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Species Management

Picture of coyote.

Distribution of wildlife is determined by the distribution and variety of vegetative communities, water, and available food. Urban growth within the District has put pressure on remaining areas suitable for wildlife. Direct loss of habitat, the diversion of streams for municipal water supplies, increased effluent discharge, and intensified recreational use of open space has adverse impacts on wildlife populations.

Here are some of the ways the RCRCD works to protect native species:

  • Provide BMP information and assistance to land users to assist with habitat management.
  • Promote exotic, invasive species control and removal from landscaping.
  • Propagate and release Southern California native fish, aquatic reptiles, and amphibians, as funding becomes available.
  • Develop the “Greenbelt” research facility with fish raceways plus indoor/ outdoor tank storage for quarantine, and short term fish and amphibian care
  • Create appropriate habitats at RCRCD facilities to support native wildlife.
  • Install nest boxes and watering facilities in RCRCD habitat areas as needed.
  • Install wildlife cameras at RCRCD facilities, corridor crossings and select nest boxes to monitor local wildlife.

Aquatic Species

Image of fishing net with invasive bass species in it.
Exotic species removal. Photo by Kerwin Russel.

The RCRCD conducts a variety of restoration and research projects in an effort to increase fish and amphibian populations in their native ranges, mainly in the Santa Ana River Watershed. Native fish and amphibian species are impacted by loss or degradation of stream habitat, water pollution, drought, non-native fish and aquatic animals, flood control structures, water diversions, sand and gravel mining, and changes in the watershed that result in erosion, sediment, and debris flows.

In an effort to help reduce impacts to important aquatic and riparian environments, the District has a permitted and specialized aquatic program that is able to:

•       restore aquatic habitats

•       transport and translocate native fish and amphibians

•       capture, propagate, and monitor native fish in local waterways

•       conduct research

•       remove non-native exotic species (red-eared sliders, bullfrogs, clawed frogs, bass, etc.).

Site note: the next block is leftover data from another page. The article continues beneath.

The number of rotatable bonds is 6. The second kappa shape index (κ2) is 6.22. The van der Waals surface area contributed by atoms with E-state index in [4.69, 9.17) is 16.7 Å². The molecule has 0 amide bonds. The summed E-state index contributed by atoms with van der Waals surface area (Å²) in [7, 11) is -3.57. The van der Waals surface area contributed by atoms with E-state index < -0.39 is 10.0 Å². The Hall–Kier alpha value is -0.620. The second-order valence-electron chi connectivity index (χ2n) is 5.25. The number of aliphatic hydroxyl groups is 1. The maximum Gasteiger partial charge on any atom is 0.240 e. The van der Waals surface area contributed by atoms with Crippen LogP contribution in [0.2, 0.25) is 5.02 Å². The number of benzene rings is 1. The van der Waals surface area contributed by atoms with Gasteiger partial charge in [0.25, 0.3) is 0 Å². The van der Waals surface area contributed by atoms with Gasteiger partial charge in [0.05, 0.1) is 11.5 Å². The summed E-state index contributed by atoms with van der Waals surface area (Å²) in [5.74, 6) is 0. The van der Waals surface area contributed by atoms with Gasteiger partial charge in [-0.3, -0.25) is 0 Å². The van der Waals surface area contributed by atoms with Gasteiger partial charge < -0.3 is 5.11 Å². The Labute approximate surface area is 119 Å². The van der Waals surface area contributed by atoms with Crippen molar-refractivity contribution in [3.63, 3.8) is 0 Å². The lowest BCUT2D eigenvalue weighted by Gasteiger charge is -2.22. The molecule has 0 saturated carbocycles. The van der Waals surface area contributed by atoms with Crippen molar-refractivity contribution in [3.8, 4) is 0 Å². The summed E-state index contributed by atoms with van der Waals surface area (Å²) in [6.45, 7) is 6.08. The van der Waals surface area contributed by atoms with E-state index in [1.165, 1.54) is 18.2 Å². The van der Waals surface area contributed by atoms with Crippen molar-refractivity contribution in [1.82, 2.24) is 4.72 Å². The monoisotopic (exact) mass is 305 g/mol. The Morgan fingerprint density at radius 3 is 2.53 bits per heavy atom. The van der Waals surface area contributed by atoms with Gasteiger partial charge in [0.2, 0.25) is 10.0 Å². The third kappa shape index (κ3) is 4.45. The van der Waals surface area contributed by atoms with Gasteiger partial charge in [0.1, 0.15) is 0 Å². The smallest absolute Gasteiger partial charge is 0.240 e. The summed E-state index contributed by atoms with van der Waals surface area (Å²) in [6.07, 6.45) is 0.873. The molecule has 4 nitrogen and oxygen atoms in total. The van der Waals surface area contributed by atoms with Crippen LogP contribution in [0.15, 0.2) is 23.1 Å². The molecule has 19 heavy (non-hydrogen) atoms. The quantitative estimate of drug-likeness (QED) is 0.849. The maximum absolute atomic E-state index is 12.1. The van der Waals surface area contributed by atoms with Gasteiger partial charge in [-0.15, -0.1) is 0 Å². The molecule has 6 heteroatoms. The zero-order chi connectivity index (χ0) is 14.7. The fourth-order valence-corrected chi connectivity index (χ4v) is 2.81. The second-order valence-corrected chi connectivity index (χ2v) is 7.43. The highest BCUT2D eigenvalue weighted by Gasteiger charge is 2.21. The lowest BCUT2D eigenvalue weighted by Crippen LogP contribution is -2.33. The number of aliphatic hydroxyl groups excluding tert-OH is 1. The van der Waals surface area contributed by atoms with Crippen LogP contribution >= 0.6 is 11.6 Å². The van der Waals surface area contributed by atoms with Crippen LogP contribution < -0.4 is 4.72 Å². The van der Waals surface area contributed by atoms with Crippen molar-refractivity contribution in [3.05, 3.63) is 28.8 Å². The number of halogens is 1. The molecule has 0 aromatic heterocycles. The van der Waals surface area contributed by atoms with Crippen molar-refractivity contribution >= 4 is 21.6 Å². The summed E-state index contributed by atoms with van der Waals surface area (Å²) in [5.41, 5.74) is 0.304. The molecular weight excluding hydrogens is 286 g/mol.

The RCRCD also provides emergency watershed rescue of fish and amphibians, such as after fire. For removal of non-native species, the District is equipped with watercraft, seins, and electro-shock tools and works in cooperation with the state Department of Fish and Wildlife and US Fish and Wildlife Service.  The District also has permits with both the USFWS and CDFW for the monitoring and management of fish populations and habitats.

Augmentation of native fish populations is conducted through the Upper Santa Ana River Habitat Conservation Plan and agreements with local water districts, the US Fish and Wildlife Service (FWS), the California Department of Fish and Wildlife (CDFW), and the U.S. Forest Service (USFS).

Multi Species Habitat Conservation Plan (MSHCP)

Image of butterfly on flower.

The Western Riverside County Multi Species Habitat Conservation Plan (MSHCP) is a unified plan that guides development and provides for economic growth while protecting local habitats for native plants and animals. In the 1980s-1990s a growing number of endangered species was slowing urbanization. Through a lengthy stakeholder process and environmental evaluation, a comprehensive approach was developed to protect our unique landscapes and wildlife while expediting development. The Western Riverside County Regional Conservation Authority (RCA) was created to steward the Plan, or MSHCP. The RCRCD was part of the process that developed the plan, and the monitoring biologists for the MSHCP are housed in building C at the RCD’s headquarters: the Resource Conservation Center. The RCRCD conducts habitat conservation projects that support and complement the Plan.